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Citing demand surge, SolarEdge boosts production capacity 25%

Citing rising demand for solar arrays in the United States and Europe, SolarEdge Technologies Inc. boosted its production capacity for solar inverters and other components by 25% in the second quarter of 2019, achieving record-high shipment levels, CEO Guy Sella said on an Aug. 6 earnings call with investment analysts.

To fuel its continued growth, the Israel-based global supplier to solar, energy storage and electric vehicle industries is ramping up a new inverter factory in Vietnam. "We expect first first mass production shipments in the third quarter of this year," he said.

The manufacturing facility took on added significance in May after U.S. President Donald Trump abruptly raised import tariffs on roughly $200 billion of Chinese goods to 25% from 10%, which affected SolarEdge's China-made products. As a result, the company was forced to increase prices for its U.S. customers.

With U.S. sales surging to volumes "dramatically bigger" than anticipated at the end of 2018, according to Sella, SolarEdge is looking to the Vietnam factory to help blunt negative impacts of the Trump administration's trade policies.

"As we ramp the Vietnam facility, we will be able to service the U.S. market from it more and more, and avoid the tariffs to a growing extent," added Lior Handelsman, SolarEdge vice president of marketing and product strategy, in an email.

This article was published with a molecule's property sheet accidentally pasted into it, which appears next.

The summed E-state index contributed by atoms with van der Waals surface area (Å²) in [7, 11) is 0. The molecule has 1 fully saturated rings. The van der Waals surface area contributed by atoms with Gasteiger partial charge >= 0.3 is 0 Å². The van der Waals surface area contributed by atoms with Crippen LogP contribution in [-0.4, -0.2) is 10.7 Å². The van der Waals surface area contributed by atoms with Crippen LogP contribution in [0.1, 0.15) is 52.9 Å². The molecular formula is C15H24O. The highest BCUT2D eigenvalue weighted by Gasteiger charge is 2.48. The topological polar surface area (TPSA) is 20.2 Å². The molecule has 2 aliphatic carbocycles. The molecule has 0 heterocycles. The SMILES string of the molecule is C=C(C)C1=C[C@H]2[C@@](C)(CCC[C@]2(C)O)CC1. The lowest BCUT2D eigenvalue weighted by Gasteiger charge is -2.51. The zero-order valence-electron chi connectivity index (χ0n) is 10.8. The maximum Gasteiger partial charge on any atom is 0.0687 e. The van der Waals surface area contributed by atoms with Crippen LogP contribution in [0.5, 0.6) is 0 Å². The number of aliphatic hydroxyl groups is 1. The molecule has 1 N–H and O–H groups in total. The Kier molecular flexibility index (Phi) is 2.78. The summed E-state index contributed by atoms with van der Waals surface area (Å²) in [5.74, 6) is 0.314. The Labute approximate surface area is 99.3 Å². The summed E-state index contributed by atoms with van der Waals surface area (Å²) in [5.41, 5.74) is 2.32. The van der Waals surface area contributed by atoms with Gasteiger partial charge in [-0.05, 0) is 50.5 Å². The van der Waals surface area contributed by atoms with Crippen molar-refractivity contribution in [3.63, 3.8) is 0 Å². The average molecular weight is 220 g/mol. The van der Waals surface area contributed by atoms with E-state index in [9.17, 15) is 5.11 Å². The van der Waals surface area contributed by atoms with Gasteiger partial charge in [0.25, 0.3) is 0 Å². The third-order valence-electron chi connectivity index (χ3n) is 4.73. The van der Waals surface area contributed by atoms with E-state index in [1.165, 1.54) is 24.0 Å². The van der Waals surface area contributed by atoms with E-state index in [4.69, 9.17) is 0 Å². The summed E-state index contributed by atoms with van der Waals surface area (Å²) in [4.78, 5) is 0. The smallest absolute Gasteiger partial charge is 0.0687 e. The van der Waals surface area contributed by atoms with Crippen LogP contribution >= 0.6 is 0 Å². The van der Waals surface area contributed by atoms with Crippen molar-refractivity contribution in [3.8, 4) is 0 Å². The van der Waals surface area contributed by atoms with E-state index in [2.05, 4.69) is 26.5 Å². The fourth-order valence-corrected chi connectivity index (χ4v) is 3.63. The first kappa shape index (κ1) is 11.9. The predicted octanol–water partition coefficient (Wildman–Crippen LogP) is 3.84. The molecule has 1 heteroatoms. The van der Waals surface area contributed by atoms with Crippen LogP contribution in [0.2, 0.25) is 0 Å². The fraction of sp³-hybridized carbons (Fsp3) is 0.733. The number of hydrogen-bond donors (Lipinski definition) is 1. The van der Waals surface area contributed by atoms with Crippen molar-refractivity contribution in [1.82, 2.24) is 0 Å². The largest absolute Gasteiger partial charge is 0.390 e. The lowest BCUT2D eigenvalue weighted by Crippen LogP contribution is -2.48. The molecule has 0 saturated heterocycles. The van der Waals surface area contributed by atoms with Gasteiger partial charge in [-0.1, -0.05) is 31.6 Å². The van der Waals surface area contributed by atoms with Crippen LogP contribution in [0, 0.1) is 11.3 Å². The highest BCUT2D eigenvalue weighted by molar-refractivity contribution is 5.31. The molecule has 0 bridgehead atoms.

Sales to the United States accounted for 41% of SolarEdge's $306.7 million in solar product revenues in the second quarter, compared with 48% from Europe. Overall, the company increased second-quarter revenues by about 43% to $325 million, a level it expects to rise to between $395 million and $410 million in the third quarter of 2019.

Building on its 2018 acquisition of South Korean lithium-ion battery company Kokam Co. Ltd., SolarEdge plans to invest up to $60 million for a new battery manufacturing facility, Sella said. The factory would raise Kokam's current 200 MW of battery cell production capacity to between 1,000 MW and 1,800 MW over the next 18 to 24 months, the CEO said. The facility is being designed to accommodate expansion, he added.

SolarEdge plans to use Kokam's batteries in its residential and commercial energy storage installations, including coupled with solar, in the first half of 2020. Currently, it relies on third-party batteries for its energy storage projects.

The NASDAQ-listed company posted adjusted net earnings of 94 cents per share for the second quarter, up from 82 cents per share a year ago and beating the S&P Global Market Intelligence consensus estimate of 83 cents per share.